Lynn and Mark Klinger finish their grocery shopping on Wednesday, using reusable bags. Saying there’s too much plastic waste, they expressed support for the state’s new ban on single-use plastic grocery bags. The ban takes effect next year. Andree Kehn/Sun Journal

AUBURN — As Lynn and Mark Klinger loaded groceries into their car, they smiled about the fact that they didn’t use any plastic grocery bags.

All six bags were reusable. “No plastic bags. Except for the produce,” Mark said.

The Klingers support new Maine laws that will outlaw single-use plastic bags and Styrofoam containers, starting in 2020 and 2021, respectively. There’s too much plastic, too much waste, they said.

“If we didn’t do something about that, we were really being silly,” Lynn said. “We’ve got to step up. We grew up when there wasn’t plastic bags. There wasn’t plastic diapers.”

Also shopping in the area last week, Carolyn and Robert Lynch of Lewiston said they too support the new law banning plastic grocery bags.

“We’re polluting our oceans. We shouldn’t be doing that,” she said. Not being able to use plastic bags next year may be inconvenient, she said, “but it’s necessary.”


Single-use plastic bags have been the standard with grocery shoppers in Maine.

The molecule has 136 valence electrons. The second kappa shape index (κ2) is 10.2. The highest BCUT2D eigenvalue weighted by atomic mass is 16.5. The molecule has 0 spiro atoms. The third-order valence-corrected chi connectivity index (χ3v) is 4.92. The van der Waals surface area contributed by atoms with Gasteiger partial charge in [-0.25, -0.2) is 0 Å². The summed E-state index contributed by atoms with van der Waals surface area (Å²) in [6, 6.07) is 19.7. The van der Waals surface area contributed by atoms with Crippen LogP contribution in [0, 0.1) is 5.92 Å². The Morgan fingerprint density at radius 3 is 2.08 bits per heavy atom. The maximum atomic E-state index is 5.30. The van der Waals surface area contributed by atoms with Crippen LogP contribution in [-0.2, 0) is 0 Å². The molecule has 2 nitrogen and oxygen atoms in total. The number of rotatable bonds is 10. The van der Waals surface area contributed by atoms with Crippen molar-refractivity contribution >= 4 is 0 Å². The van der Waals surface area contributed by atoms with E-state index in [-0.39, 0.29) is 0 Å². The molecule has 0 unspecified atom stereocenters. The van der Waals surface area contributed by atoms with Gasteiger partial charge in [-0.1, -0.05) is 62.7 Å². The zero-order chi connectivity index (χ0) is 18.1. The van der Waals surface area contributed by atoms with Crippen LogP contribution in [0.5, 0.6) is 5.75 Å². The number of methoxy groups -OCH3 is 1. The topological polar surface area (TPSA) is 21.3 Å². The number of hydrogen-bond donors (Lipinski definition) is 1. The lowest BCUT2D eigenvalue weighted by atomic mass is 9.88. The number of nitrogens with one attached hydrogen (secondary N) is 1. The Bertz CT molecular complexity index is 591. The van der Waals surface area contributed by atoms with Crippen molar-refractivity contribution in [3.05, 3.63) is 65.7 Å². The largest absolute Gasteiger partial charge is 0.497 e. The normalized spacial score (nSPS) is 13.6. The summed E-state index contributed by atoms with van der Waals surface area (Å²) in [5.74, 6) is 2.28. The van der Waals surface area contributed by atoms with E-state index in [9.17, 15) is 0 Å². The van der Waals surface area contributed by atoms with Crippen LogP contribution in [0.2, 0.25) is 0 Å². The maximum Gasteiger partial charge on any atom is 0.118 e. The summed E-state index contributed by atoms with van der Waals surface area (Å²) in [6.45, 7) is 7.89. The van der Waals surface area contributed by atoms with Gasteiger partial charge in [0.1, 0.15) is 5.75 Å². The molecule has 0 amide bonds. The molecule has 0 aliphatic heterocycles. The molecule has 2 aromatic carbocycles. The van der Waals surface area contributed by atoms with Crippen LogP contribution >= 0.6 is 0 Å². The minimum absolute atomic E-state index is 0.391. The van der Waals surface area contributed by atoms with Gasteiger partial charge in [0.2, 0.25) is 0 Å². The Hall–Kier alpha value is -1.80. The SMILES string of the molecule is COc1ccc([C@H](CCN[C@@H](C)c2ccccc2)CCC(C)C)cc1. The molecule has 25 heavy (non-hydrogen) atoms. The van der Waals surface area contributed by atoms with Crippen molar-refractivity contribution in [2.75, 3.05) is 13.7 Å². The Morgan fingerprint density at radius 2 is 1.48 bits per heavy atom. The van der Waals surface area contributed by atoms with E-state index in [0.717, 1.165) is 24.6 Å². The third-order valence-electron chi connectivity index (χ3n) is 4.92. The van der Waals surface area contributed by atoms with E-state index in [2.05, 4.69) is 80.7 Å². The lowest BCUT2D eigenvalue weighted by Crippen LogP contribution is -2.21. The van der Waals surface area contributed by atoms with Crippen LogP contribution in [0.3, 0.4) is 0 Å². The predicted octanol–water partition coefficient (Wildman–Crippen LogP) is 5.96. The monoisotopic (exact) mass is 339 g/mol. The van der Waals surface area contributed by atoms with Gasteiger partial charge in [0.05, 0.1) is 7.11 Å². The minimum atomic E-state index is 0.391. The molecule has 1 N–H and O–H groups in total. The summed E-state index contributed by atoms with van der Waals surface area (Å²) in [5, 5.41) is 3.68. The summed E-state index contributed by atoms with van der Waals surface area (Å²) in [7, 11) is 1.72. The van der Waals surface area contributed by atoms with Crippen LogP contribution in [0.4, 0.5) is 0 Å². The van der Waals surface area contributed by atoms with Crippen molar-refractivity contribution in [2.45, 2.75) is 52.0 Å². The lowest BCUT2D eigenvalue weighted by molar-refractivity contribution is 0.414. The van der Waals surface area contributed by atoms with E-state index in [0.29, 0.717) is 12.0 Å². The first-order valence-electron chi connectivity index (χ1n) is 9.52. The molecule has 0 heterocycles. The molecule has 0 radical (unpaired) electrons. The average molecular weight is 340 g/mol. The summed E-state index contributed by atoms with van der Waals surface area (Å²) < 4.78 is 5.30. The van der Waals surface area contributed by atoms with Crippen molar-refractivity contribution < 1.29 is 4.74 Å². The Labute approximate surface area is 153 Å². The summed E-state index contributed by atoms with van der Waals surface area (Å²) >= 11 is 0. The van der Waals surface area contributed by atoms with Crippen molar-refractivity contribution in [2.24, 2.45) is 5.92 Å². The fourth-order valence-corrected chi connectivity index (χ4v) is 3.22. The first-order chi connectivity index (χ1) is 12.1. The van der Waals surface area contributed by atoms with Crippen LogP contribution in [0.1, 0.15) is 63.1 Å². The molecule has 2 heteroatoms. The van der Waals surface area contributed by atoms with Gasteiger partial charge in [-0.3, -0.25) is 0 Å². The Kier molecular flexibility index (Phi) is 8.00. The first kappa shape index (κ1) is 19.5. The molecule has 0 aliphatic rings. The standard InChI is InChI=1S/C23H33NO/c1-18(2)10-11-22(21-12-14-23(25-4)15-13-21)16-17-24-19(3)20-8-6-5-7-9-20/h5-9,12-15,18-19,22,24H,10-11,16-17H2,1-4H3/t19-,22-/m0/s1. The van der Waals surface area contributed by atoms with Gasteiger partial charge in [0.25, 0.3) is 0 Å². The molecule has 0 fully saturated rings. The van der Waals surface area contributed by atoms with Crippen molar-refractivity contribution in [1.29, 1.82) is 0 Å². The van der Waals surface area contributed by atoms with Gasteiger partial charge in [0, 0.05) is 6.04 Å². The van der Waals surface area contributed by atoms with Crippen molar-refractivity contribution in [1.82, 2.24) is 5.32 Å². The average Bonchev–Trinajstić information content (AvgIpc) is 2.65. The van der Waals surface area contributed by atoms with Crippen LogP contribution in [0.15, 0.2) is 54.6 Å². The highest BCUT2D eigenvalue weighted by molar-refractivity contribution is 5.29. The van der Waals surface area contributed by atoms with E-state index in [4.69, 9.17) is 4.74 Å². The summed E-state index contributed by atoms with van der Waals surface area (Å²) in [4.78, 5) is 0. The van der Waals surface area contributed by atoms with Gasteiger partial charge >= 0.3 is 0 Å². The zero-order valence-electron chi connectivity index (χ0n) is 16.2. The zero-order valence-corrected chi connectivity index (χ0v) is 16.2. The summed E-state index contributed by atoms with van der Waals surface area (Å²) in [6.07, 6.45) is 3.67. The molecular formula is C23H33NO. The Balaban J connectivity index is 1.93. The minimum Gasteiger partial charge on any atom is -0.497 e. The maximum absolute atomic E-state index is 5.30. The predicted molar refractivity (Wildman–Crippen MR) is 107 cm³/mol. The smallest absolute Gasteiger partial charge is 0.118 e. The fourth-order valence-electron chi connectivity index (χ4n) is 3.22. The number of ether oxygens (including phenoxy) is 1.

“They’re everywhere,” Robert added. 

“I try to remember my (reusable) bags, which I usually forget,” Carolyn said, adding that well-meaning store employees sometimes use too many bags to wrap and bag groceries. “I wish they could keep some of the bags. We needed maybe two bags, but we got six. By the time you say, ‘No I don’t need that,’ they’ve already got it packed.”

“They put bags of potatoes in bags,” Robert noted.

Overall, there’s too much plastic and packaging being used by everyone, she said. “You go to McDonald’s and it’s plastic. What happened to old-fashioned paper cups we used to have? Why don’t they do it like they used to? What happened to butcher paper? We don’t need all the plastic and the Styrofoam.” 

Loreena Lindberg of Winthrop was pushing her cart filled with groceries in plastic bags. Well-aware that on April 22, 2020, the plastic bags will no longer be available, she grinned and said, “I’m saving them.”

“Yes, I agree with no plastic bags,” Lindberg said. “They say they’re bad for the environment. They fly around. They never dissolve.”

An elderly couple who declined to give their names were also using plastic bags for their groceries. They said they have reusable bags, but those bags are from Hannaford and they were shopping at Shaw’s. They didn’t want to insult the store they were patronizing.

“I’m 100 percent for the plastic bag ban,” he said. “They last forever. You can’t get rid of them.”

His wife agreed. “Everything is plastic. We’re being poisoned by plastic.”

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